Enter the RAT

I essentially remember the week that Robert “RAT” Trivino appeared in the long spine of the main cantonment building at the Unit. I was on all-night Staff Duty then, and one of the duties of the Staff Duty was to add the photos of newly assigned personnel to the Unit’s Personnel Identification binder. RAT’s training course had just graduated and I had the (small) stack of photos of the men in his class about to enter.

As was my tradition every time I came up for Staff Duty — two times per year tops — I set to memorizing the first names, at least, and faces of all new arrivals. Rob’s was easy to remember:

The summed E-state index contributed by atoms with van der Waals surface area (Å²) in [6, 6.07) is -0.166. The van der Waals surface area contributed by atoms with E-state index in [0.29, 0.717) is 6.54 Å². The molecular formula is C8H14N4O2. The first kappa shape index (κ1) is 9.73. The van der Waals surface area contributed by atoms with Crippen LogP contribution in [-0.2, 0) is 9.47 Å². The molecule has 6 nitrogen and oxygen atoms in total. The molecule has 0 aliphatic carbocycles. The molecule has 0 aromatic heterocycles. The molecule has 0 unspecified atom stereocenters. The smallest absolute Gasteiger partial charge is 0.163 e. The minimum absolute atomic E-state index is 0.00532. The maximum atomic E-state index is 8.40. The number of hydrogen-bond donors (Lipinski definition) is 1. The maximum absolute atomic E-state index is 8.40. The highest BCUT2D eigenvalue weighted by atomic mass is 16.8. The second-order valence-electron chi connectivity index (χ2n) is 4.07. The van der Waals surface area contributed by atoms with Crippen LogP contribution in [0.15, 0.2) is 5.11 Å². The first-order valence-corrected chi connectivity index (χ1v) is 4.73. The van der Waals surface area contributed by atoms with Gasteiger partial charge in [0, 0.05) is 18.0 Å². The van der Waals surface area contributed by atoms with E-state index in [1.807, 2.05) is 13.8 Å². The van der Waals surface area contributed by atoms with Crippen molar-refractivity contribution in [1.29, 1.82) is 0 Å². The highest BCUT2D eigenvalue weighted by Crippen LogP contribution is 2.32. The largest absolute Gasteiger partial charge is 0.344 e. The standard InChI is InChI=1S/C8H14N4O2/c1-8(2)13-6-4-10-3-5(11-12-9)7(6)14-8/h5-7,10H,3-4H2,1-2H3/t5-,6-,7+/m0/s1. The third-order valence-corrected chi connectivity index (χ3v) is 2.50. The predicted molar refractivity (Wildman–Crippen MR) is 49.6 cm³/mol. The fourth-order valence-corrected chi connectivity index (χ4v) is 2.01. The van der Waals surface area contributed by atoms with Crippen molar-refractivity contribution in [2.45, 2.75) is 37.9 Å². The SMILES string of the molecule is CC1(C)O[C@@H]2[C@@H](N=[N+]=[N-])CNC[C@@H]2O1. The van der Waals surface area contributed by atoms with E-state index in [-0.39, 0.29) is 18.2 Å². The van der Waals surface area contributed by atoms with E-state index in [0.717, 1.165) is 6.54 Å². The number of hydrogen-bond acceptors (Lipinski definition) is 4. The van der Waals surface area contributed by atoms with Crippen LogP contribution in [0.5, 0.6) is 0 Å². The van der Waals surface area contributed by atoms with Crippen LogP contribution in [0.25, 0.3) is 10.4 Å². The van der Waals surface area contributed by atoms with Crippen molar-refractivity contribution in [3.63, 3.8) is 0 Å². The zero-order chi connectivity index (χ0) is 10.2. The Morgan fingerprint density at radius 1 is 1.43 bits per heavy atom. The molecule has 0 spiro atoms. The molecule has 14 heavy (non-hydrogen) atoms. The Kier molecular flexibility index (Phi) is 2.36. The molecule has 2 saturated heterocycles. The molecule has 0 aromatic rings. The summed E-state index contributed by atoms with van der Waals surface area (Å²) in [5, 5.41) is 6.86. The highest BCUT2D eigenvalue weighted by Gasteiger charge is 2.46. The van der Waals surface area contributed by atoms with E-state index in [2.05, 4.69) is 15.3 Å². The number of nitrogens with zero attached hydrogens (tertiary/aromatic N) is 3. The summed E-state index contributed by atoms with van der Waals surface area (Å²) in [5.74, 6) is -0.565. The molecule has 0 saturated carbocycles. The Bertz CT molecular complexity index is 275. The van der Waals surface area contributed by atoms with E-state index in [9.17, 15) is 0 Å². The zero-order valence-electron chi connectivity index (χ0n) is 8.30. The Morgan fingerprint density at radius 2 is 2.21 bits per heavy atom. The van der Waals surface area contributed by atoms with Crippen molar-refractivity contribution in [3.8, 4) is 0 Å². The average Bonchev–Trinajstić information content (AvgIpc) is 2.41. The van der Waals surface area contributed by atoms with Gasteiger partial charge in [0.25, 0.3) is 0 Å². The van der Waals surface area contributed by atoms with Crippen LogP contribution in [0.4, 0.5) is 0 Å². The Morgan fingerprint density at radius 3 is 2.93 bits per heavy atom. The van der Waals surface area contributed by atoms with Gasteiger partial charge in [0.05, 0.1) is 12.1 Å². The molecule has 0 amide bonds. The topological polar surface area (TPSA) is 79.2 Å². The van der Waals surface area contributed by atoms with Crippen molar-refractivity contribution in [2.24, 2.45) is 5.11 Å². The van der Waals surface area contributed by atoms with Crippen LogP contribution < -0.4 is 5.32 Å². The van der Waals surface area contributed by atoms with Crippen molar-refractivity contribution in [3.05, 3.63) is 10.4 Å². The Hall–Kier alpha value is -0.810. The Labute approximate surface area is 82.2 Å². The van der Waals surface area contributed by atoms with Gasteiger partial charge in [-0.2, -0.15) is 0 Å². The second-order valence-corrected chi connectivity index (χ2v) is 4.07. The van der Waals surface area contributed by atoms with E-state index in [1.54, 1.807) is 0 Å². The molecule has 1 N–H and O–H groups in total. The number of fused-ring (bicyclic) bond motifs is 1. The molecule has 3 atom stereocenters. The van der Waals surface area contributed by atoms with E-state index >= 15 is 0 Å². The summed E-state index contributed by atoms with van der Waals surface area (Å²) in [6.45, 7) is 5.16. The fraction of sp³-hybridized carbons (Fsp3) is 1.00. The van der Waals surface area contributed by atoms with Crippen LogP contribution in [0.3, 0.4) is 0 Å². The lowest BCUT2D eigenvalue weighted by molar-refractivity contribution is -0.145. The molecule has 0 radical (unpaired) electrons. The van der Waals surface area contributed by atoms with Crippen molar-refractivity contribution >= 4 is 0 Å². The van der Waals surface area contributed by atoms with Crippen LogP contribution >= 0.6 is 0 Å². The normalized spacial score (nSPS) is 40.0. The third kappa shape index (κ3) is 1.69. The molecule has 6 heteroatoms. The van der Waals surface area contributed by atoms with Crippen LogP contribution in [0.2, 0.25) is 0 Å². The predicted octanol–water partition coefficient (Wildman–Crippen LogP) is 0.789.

(Looking at the photo) “Ah, great—finally, a Mexican brother to speak Spanish with!”

Close. While he did indeed speak Spanish, RAT was actually a Cochiti Pueblo Indian Warrior. The first time I passed him in the hall, I greeted him thus:

“¿Eh, Roberto — que tal, hombre?”

He knitted his brow but otherwise did nothing, said nothing. That was ok; I reckoned he didn’t quite hear me… or perhaps he was just in the moment of channeling the spirit of a pair of brown socks. The second time I greeted him with no response it was time to have a little talk with Jesus and tell him all about my troubles.

The Trial

He went on trial briefly in my head:

(The sound of a judge’s gavel) BANG… BANG… BANG…